S2:Ep3 – Tips for Using Food to Manage Migraine

 

TRANSCRIPT

Voice-over: Welcome to Spotlight on Migraine, hosted by the Association of Migraine Disorders. Join us for fresh perspectives by medical experts and advocates as we explore the spectrum of migraine and dig deeper into this complex disease. This episode is brought to you in part by our generous sponsors Amgen and Novartis.

 

Learn how to use food as part of your migraine management regimen with natural food chef Alene Brennan. Alene simplifies the process of using a healthy diet to manage migraine as she talks about food triggers, allergies, elimination diets, pattern tracking, migraine-friendly foods, snack tips, and more.

 

Since 2015, Amgen and Novartis have been working together to develop pioneering therapies in Alzheimer’s disease and migraine. Together, Amgen and Novartis share in a mission to fight migraine and the stereotypes and misconceptions surrounding this debilitating disease.

 

Molly O’Brien: Hello and welcome to Spotlight on Migraine. I’m your host, Molly O’Brien. Today, we’re talking about how diet can impact migraine, and our guest is a certified nutrition coach. She’s been featured in many national publications. I’d like to say hello and welcome to Alene Brennan. Thank you so much for joining us.

 

Alene Brennan: Thank you for having me. Happy to be here.

 

Molly: Well, I’m really excited to chat with you, and you have chatted with the Association of Migraine Disorders before, so thanks for joining us again. Today, we’re going to start out by taking a look at how diet can impact migraine. Can you talk to us just a little bit about that?

 

Alene: Yeah, so we know that migraines can be incredibly complex. We don’t know quite exactly why we’re getting them all of the time and why they’re so unpredictable, but we do know that there is a connection with food and migraines. So it can be incredibly helpful if somebody is experiencing migraines and either not getting the relief that they want on medicine or just looking to understand a little bit deeper as to why they’re getting them, exploring that food connection.

 

Molly: So let’s talk a little bit about what we’re eating and our diet. Does it really matter what we eat and how it makes us feel? Can that really make a big impact with migraine?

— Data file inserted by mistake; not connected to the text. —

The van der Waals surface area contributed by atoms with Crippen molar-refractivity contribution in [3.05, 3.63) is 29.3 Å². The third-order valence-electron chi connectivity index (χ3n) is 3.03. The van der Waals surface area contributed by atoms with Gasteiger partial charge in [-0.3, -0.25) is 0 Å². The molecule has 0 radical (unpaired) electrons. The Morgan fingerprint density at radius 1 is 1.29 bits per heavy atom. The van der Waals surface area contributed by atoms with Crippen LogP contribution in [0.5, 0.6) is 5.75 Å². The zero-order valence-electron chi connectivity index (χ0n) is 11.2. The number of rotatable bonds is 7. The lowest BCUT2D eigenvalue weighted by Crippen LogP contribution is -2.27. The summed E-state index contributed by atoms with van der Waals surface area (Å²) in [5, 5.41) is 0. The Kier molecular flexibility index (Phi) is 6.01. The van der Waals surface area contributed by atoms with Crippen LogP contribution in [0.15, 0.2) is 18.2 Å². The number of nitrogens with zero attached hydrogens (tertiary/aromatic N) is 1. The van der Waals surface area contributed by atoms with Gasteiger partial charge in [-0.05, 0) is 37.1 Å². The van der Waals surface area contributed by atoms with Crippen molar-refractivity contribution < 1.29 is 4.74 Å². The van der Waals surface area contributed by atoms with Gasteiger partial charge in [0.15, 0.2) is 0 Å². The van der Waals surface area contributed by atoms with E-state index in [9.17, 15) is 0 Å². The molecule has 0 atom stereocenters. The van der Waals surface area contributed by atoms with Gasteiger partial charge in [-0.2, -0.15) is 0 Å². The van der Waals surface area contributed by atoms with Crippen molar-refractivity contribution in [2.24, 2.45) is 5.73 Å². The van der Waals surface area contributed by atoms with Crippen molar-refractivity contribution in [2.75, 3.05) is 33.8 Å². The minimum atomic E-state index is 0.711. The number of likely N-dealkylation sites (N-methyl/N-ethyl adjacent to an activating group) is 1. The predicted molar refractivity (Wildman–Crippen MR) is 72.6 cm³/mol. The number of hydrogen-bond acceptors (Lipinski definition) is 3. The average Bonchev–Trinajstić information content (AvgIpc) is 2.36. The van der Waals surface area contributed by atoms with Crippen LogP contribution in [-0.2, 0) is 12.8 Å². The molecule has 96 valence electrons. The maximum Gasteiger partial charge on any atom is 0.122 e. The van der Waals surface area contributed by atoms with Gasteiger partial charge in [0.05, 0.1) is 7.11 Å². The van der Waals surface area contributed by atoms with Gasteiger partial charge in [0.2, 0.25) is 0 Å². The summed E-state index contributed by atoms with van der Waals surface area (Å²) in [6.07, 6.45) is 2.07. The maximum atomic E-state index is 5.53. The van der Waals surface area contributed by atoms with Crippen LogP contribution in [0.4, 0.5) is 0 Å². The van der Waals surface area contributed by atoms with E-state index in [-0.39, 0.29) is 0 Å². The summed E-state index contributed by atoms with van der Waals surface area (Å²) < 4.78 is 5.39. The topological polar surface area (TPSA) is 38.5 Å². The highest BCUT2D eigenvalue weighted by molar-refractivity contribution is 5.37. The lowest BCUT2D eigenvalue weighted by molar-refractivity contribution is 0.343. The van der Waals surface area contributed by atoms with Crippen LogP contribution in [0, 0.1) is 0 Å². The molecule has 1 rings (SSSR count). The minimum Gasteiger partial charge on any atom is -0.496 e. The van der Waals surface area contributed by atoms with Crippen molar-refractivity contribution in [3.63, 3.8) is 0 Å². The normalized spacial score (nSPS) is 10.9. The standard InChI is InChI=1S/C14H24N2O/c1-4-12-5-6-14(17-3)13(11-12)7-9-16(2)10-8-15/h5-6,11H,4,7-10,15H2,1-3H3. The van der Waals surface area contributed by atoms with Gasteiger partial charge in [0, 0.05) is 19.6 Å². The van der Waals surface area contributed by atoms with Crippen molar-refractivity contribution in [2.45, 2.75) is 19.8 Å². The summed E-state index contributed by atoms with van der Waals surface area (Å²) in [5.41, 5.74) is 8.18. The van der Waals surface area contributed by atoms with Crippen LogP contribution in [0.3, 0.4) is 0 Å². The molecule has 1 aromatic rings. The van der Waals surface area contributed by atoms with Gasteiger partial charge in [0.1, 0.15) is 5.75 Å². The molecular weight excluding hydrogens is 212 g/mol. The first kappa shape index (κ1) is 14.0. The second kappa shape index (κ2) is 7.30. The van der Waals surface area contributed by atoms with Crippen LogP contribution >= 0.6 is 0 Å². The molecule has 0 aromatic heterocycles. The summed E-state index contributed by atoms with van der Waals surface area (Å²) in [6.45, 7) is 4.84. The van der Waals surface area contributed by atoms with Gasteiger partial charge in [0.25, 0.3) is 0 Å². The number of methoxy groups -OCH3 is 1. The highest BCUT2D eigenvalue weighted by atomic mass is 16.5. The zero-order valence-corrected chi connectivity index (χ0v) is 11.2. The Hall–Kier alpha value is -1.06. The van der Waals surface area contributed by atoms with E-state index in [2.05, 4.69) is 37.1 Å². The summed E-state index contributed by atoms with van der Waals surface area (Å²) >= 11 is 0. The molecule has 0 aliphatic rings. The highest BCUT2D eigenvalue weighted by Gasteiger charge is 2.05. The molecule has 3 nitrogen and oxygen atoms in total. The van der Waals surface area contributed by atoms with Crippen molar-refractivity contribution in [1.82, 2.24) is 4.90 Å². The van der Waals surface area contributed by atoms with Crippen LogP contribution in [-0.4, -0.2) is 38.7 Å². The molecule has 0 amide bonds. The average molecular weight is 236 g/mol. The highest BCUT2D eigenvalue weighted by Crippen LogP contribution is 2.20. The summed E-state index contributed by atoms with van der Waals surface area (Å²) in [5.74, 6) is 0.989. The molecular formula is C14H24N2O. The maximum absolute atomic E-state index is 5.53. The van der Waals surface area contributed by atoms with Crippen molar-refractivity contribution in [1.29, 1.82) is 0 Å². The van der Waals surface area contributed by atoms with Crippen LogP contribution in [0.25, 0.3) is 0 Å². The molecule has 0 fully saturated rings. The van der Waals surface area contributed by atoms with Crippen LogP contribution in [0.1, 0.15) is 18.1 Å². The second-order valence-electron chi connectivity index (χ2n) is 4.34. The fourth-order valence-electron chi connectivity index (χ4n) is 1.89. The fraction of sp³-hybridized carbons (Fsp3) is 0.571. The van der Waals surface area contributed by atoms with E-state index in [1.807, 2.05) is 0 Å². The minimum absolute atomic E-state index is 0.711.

Alene: It can. It can be the very thing that will trigger a migraine for you. I got interested in the connection of food and migraines because I grew up getting debilitating migraines, and I was on a rainbow of medication and still was not getting control of them. I still was not able to reduce the frequency or the intensity of them. And then I started to explore food a little bit more, and taking certain foods out and then reintroducing them, and really making a strong connection of how these foods can be the very thing that is triggering our migraines. 

 

Now, the challenge, as I’m sure we’ll unpack a little bit more, is that the triggers can be different for each person. So we would love it if there was a list of — these are the definitive foods that definitely cause migraines for every person every single time, but unfortunately, that’s not the case. And that’s actually why it can be so hard to research food and migraines. Because there’s so many other variables, it’s hard to make that direct connection for every single person, but you are able to understand your specific migraine triggers.

 

Molly: Yeah, and many of us with migraine have triggers, whether it is weather, stress, food, drink, not eating, overeating. I mean, there are so many different types of triggers, so many of us with migraine are very familiar with that tricky word trigger. So let’s talk a little bit about that and some of those specific food and drinks that can possibly trigger migraine in susceptible people.